Long awaited by investors around the world, the Consumer Price Index (CPI), an index that measures retail inflation in the United States, negatively surprised the market. The Bureau of Labor Statistics (BLS), a US government entity similar to our IBGE, announced last week that the CPI for October had risen by 0.9%. With that, the inflation accumulated in 12 months until October advanced to 6.2%. It was the highest level in exactly 31 years, since 6.3% in October 1990. This result was far above the experts’ forecasts, which were 0.4% for the month and 5.8% for 12 months.
According to economic theory, inflation above expectations should trigger shock waves in the markets, as investors anticipate a tightening of monetary policy. In other words, higher interest rates and a reduction in the stock of money. The consequences are also known. Assuming a rise in US interest rates, Treasury bonds are expected to rise, anticipating the rise in the cost of money. Shares were expected to decline due to expected decline in corporate earnings. And the dollar should appreciate against other currencies. Higher rates make investments in dollars more attractive, international capital flows to the United States and the exchange rate appreciates.
Despite the negative surprise of rising prices, there was a positive surprise, the weak reaction of the markets. Ten-year US Treasury yields rose, but the rise was short-lived. Stock indexes fell, but at the end of the day the devaluation was less than 1%. And even the exchange rate of the dollar against other currencies fluctuated less than expected. How to explain this?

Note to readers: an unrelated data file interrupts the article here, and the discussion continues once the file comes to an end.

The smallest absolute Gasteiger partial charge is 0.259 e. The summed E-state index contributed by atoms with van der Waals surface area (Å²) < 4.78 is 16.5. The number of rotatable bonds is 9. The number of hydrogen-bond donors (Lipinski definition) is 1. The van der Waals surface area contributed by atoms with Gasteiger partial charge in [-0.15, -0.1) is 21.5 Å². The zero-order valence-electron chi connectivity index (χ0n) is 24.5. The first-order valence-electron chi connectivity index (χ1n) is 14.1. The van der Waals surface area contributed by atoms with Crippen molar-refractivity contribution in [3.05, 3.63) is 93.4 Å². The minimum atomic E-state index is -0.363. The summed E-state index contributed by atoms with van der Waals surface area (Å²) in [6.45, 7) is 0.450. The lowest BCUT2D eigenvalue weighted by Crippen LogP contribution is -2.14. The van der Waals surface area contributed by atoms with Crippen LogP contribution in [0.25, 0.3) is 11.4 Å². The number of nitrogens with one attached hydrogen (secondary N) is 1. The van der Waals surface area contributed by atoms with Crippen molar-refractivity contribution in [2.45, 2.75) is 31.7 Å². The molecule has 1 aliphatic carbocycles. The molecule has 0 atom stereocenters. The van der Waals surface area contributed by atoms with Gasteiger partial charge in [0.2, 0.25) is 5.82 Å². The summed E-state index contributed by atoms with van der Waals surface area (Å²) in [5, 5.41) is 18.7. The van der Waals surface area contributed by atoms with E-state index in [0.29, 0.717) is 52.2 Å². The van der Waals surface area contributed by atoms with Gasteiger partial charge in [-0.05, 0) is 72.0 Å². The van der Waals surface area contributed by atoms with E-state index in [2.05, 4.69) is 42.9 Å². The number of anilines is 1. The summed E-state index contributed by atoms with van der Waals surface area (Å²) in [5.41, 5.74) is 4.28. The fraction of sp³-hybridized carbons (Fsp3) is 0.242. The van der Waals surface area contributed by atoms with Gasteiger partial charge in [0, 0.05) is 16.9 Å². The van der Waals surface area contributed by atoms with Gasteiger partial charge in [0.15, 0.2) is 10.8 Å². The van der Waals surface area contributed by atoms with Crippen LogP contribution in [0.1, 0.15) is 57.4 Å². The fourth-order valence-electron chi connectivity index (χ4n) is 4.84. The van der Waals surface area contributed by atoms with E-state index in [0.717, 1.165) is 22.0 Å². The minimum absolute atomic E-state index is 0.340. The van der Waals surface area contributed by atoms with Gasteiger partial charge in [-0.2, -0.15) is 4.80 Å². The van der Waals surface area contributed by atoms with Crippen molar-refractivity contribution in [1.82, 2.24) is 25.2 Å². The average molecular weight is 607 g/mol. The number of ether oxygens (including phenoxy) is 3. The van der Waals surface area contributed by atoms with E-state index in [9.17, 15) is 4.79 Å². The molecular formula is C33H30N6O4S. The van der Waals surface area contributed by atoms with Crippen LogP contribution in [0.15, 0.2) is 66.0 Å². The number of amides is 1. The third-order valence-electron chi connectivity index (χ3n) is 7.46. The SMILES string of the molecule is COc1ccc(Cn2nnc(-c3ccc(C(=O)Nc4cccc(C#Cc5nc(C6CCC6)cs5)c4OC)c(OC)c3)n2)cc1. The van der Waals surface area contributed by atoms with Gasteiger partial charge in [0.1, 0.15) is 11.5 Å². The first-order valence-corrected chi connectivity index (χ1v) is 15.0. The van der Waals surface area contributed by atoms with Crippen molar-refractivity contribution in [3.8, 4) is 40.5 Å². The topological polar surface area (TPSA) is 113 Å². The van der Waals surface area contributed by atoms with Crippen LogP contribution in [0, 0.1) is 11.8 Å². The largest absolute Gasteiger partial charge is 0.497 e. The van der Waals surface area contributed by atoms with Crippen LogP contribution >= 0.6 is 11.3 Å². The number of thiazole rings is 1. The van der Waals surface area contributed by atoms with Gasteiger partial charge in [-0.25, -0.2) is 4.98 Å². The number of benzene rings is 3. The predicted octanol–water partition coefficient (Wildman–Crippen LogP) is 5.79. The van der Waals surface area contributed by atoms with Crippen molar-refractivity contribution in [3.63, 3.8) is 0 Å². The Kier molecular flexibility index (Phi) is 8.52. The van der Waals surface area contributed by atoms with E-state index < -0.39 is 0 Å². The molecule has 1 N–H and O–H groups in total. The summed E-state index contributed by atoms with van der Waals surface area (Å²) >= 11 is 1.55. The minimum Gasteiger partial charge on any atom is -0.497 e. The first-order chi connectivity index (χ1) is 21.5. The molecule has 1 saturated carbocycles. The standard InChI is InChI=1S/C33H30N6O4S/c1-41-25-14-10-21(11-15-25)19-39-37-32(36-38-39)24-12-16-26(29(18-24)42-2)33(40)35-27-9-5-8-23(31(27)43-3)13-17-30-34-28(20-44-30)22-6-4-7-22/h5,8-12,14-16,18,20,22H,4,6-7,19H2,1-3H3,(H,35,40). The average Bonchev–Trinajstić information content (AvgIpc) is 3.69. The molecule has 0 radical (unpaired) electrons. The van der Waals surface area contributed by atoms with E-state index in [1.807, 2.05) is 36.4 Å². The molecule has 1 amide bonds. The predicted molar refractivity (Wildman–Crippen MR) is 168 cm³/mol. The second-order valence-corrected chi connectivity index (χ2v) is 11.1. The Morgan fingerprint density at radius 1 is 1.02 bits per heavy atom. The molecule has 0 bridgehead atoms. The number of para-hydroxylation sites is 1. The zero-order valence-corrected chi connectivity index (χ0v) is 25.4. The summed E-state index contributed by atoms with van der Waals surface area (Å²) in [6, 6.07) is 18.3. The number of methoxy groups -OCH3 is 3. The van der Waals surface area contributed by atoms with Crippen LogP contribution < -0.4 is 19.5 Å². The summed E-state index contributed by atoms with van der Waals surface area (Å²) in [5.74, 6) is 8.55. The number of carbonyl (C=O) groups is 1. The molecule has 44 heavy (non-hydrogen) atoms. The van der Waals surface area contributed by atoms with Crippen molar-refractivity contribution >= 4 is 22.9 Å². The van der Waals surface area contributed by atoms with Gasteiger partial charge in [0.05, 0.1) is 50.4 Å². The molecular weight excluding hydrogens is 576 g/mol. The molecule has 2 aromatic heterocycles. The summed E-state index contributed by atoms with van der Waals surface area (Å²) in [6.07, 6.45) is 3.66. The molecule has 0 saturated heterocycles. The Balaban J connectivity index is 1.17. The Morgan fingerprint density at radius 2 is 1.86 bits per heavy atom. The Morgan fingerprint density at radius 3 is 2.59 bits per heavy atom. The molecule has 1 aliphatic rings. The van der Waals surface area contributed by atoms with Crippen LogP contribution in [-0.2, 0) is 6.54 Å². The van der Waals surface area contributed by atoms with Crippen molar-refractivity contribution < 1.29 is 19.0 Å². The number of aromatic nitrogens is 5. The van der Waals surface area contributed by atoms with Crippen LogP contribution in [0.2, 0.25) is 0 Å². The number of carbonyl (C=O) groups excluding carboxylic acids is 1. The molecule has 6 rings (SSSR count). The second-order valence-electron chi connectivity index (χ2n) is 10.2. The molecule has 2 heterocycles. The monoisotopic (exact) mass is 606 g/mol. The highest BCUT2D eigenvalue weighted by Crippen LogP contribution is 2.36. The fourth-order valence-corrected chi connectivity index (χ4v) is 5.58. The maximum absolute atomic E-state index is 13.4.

Again, back to the textbook. Several decades ago, US authorities realized that the prices of some items, such as food and fuel, fluctuate a lot due to the momentary noises of supply and demand, and this adds extra volatility to the indices. To reduce this effect and give more clarity to price trends, statisticians developed indices that follow the “core inflation”, or “core index”, which do not consider food and fuel prices. And in this case, inflation is lower.
The “core index” of the CPI in the 12 months to October is at 4.6%, well below the 6.2% of the “full” index. The difference occurred because in the last 12 months, fuel prices in the United States rose 30%, gasoline became 49% more expensive and fuel oil, essential for heating and transport, saw prices rise by a stratospheric 59%. Conclusion: much of the increase is due to the increase in oil prices.
It is no coincidence that the rates are at the same levels as they were 31 years ago. In September 1990, Saddam Hussein, Iraq’s bloodthirsty dictator, had invaded neighboring Kuwait with an eye to an outlet and the emirate’s vast oil reserves. The American reaction led to the Gulf War, which sent oil prices soaring and pressured inflation. After the scare, prices returned to previous levels and inflation dropped.
Something similar is happening now, but without war. The gap between supply and demand has driven a barrel of oil to the highest prices in decades, with the barrel topping $82, and that isn’t likely to adjust any time soon. Thus, the cause of inflation is not the traditional overheated economy, but a mismatch in the supply of a specific product caused by extra-economic decisions: an oligopoly defending its profit margins at the expense of consumers. And that is why a tightening of monetary policy by the Federal Reserve is not justified. When oil demand and supply adjust, which should happen in 2022, the pressure on prices will ease.
And that goes for inflation in Brazil too.
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